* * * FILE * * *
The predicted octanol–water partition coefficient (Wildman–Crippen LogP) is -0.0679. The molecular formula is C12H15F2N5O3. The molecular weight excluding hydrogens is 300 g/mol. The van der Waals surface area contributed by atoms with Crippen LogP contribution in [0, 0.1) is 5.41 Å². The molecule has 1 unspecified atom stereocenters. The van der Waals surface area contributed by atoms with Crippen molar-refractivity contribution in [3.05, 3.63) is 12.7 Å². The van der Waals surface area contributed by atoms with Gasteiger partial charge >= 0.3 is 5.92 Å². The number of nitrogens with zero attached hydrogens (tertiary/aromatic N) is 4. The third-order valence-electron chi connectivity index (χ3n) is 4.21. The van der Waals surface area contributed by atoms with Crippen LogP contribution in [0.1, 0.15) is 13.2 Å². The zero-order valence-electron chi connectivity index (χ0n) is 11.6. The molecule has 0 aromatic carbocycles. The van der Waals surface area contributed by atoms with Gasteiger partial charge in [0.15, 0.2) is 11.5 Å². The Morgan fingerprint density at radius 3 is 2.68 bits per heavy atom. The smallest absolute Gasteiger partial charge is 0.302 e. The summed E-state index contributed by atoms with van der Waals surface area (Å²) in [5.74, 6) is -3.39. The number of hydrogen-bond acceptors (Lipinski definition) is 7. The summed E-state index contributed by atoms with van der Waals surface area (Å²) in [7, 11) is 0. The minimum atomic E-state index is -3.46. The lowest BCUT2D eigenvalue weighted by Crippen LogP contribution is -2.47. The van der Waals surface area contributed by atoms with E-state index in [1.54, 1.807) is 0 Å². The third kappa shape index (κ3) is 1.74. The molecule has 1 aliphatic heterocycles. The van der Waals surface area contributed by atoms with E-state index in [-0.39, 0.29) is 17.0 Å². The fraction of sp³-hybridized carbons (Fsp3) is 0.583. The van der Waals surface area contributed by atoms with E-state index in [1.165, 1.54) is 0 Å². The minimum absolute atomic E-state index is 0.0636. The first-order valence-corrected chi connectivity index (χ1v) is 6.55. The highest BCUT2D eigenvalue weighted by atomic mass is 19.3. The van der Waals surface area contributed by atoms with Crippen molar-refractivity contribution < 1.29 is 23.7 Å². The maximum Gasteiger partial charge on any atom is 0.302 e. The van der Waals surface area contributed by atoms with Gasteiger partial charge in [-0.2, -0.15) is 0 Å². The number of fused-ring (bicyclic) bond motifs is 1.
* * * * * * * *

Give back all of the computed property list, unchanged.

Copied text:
The predicted octanol–water partition coefficient (Wildman–Crippen LogP) is -0.0679. The molecular formula is C12H15F2N5O3. The molecular weight excluding hydrogens is 300 g/mol. The van der Waals surface area contributed by atoms with Crippen LogP contribution in [0, 0.1) is 5.41 Å². The molecule has 1 unspecified atom stereocenters. The van der Waals surface area contributed by atoms with Crippen molar-refractivity contribution in [3.05, 3.63) is 12.7 Å². The van der Waals surface area contributed by atoms with Gasteiger partial charge >= 0.3 is 5.92 Å². The number of nitrogens with zero attached hydrogens (tertiary/aromatic N) is 4. The third-order valence-electron chi connectivity index (χ3n) is 4.21. The van der Waals surface area contributed by atoms with Crippen LogP contribution in [0.1, 0.15) is 13.2 Å². The zero-order valence-electron chi connectivity index (χ0n) is 11.6. The molecule has 0 aromatic carbocycles. The van der Waals surface area contributed by atoms with Gasteiger partial charge in [0.15, 0.2) is 11.5 Å². The Morgan fingerprint density at radius 3 is 2.68 bits per heavy atom. The smallest absolute Gasteiger partial charge is 0.302 e. The summed E-state index contributed by atoms with van der Waals surface area (Å²) in [5.74, 6) is -3.39. The number of hydrogen-bond acceptors (Lipinski definition) is 7. The summed E-state index contributed by atoms with van der Waals surface area (Å²) in [7, 11) is 0. The minimum atomic E-state index is -3.46. The lowest BCUT2D eigenvalue weighted by Crippen LogP contribution is -2.47. The van der Waals surface area contributed by atoms with E-state index in [1.54, 1.807) is 0 Å². The third kappa shape index (κ3) is 1.74. The molecule has 1 aliphatic heterocycles. The van der Waals surface area contributed by atoms with E-state index in [-0.39, 0.29) is 17.0 Å². The fraction of sp³-hybridized carbons (Fsp3) is 0.583. The van der Waals surface area contributed by atoms with E-state index in [1.165, 1.54) is 0 Å². The minimum absolute atomic E-state index is 0.0636. The first-order valence-corrected chi connectivity index (χ1v) is 6.55. The highest BCUT2D eigenvalue weighted by atomic mass is 19.3. The van der Waals surface area contributed by atoms with Crippen molar-refractivity contribution < 1.29 is 23.7 Å². The maximum Gasteiger partial charge on any atom is 0.302 e. The van der Waals surface area contributed by atoms with Gasteiger partial charge in [-0.2, -0.15) is 0 Å². The number of fused-ring (bicyclic) bond motifs is 1.